In the past, the payment providers industry hasn’t been a sector of the retail broking space on which media outlets have put a lot of focus. That changed this year when Finance Magnates reported on action taken by Mastercard to limit the operations of unregulated brokers.
At the time, Finance Magnates speculated that it was only a matter of time before VISA joined in. On Friday, Finance Magnates reported exclusively that VISA is following in Mastercard’s footsteps and will classify the brokerage industry as high risk.
Card providers are actively cracking down on unregulated and unlicensed brokers. Both VISA and Mastercard are considering brokers, which are not licensed in the country where they are operating, as gambling providers.
What does this mean: for starters, clients can make a chargeback on their payment for up to a year and a half. Any systemic transaction disputes can make it hard for acquirers to provide services to retail brokers.
After examining VISA’s letter to acquirers Finance Magnates identified some key details to keep in mind. First, the businesses in question include binary options and “synonymous products”; rolling spot FX trading, financial spread betting, and contracts for difference.
Brokers providing the above-mentioned products are rated equally to providers of betting, lottery ticket providers, casino gaming chips, off-track betting, and last but not least, wagers, and race tracks.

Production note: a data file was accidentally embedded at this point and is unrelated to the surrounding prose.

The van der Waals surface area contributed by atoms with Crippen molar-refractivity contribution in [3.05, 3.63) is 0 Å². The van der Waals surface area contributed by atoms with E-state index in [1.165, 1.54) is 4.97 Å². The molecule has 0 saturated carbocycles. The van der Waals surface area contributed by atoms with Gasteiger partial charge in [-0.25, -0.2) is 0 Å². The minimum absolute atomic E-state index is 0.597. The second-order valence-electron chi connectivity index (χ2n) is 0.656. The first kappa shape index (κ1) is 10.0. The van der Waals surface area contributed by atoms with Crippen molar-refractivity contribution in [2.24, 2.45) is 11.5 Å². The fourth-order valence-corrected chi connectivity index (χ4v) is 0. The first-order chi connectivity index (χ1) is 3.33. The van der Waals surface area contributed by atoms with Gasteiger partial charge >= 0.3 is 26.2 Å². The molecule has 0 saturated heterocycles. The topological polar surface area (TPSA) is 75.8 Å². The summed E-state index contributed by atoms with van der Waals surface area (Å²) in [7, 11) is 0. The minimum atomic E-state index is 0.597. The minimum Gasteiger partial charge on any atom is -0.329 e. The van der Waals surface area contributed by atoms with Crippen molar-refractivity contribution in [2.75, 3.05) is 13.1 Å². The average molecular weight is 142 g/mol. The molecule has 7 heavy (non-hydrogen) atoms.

All of the above must be marked by acquirers with a high-risk code. The so-called Merchant Category Code (MCC) in this case is 7995. The institutions processing the transaction need to be registered as a high-brand risk acquirer. You can guess how many companies are willing to carry this risk.
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Acquirers will need to conduct an immediate review of any clients offering said products. The move made by VISA and Mastercard aims to make the transaction processors an effective police over their customers.
“Acquirers are encouraged to investigate binary options, rolling spot forex trading, financial spread betting and contracts for difference merchants that conduct a disproportionate amount of cross-border transactions and immediately terminate any sales into markets where such transactions are prohibited,” VISA’s letter states.
Regulated Brokers Exempt
Brokers which are regulated by the authority in the country where the service is provided are exempt from these rules. As already mentioned, Mastercard’s rules are already in place, while VISA will introduce similar measures on December 1.
On their part, acquirers must apply for, and be granted high-brand risk acquiring privileges. This action needs to be undertaken before contracting with any companies classified as high-risk.
Did EU Regulators Ask for Help?
The timing of announcements by VISA and Mastercard raises suspicions that the companies’ efforts may have been coordinated with Google, Facebook, and EU authorities to introduce a safety mechanism for the new EU regulatory framework.
As long as there is no evidence to support this theory, it remains just that – a theory.
Time will tell if the measures are going to be effective. The rise of offshore subsidiaries founded by EU-regulated brokers has been remarkable. Whether EU authorities will manage to limit deposits to such entities remains to be seen.
For the time being, ESMA’s regulatory framework seems to have had only one major effect: both brokers and traders are looking for legal alternatives how to trade with high leverage and avoid the cap.